I’m sure Jack McKeon would have benched Starlin Castro for the rest of the decade by now, but Cubs manager Mike Quade has taken a less extreme approach to handling the 21-year-old shortstop’s lack of hustle.
In the first inning of yesterday’s game Castro failed to run after a ground ball that went past him and into the outfield, forcing center fielder Reed Johnson to make the play, and after giving him an immediate scolding Quade later said:
It better not happen again, and he knows it. He just gets frustrated. He wants to make the play. He doesn’t make the play, and then just has a letdown. I’m sorry he didn’t make the play either. It would’ve been a great play. But stay after the play and stay involved. Then later on he dove for a ball and Reed was right there. That bothered me some.
Quade went on to praise Castro’s overall performance this season and promoted his All-Star candidacy. A manager freaking out about a 21-year-old’s lack of hustle would create more headlines and garner approval from a certain segment of the fan base, but ultimately I think Quade is taking the right approach. Castro is an incredible young talent having an excellent season and if the manager is confident his lack of hustle won’t turn into a bigger problems there’s no reason to blow things out of proportion for now.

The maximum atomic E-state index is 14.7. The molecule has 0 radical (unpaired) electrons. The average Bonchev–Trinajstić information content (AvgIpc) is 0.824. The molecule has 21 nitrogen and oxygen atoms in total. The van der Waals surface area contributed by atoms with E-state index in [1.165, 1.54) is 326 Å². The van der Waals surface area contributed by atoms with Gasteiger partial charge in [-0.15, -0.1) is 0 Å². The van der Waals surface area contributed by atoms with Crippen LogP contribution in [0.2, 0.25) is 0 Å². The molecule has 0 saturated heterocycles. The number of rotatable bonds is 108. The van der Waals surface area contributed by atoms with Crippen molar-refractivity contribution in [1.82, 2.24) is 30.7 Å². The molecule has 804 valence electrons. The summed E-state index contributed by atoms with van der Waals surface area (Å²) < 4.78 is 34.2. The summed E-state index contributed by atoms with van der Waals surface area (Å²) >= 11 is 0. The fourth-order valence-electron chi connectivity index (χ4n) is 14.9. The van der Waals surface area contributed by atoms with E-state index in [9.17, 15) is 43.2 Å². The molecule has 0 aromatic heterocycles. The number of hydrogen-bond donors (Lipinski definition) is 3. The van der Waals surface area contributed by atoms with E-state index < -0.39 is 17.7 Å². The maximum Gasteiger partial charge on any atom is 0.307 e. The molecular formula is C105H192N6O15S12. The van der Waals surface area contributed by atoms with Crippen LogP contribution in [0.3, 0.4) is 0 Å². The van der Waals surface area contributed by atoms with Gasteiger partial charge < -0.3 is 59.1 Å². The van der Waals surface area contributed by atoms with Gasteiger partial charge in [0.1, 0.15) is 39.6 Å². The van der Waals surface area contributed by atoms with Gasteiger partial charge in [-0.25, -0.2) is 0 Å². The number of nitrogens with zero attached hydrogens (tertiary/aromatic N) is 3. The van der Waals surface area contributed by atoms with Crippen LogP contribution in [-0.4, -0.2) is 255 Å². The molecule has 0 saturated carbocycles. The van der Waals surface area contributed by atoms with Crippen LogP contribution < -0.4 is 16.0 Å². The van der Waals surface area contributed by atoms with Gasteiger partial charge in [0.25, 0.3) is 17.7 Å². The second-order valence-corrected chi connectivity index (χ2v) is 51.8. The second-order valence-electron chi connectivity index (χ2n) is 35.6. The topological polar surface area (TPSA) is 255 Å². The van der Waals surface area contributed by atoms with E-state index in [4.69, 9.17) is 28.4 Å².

The Rockies announced a minor swap of relief pitchers on Monday evening. The Cubs sent lefty Zac Rosscup to the Rockies in exchange for right-hander Matt Carasiti.
Rosscup, 29, was designated for assignment by the Cubs last Thursday. He spent only two-thirds of an inning in the majors this year and has a 5.32 career ERA across 47 1/3 innings. Rosscup has spent most of the season with Triple-A Iowa, posting a 2.60 ERA in 27 2/3 innings.
Carasiti, 25, spent 15 2/3 innings in the majors last year, putting up an ugly 9.19 ERA. With Triple-A Albuquerque this season, he compiled a 2.37 ERA and a 43/13 K/BB ratio in 30 1/3 innings.
The Associated Press reported that on Monday, the U.S. Court of Appeals for the 9th Circuit affirmed a district court ruling which holds that the minor leagues are exempt from federal antitrust law, just like the major leagues.
In 2015, four minor leaguers sued Major League Baseball, alleging that MLB violated antitrust laws with its hiring and employment policies. They accused MLB of “restrain[ing] horizontal competition between and among” franchises and “artificially and illegally depressing” the salaries of minor league players.
The U.S. Court of Appeals said the players failed to state an antitrust claim, as the Curt Flood Act of 1998 exempted Minor League Baseball explicitly from antitrust laws.
This case is separate from the Aaron Senne case in which Major League Baseball is accused of violating the Fair Labor Standards Act. That case was recertified as a class action lawsuit in March. In December, Major League Baseball established a political action committee (PAC), which came months after two members of Congress sought to change language in the FLSA so that minor league players could continue to be paid substandard wages.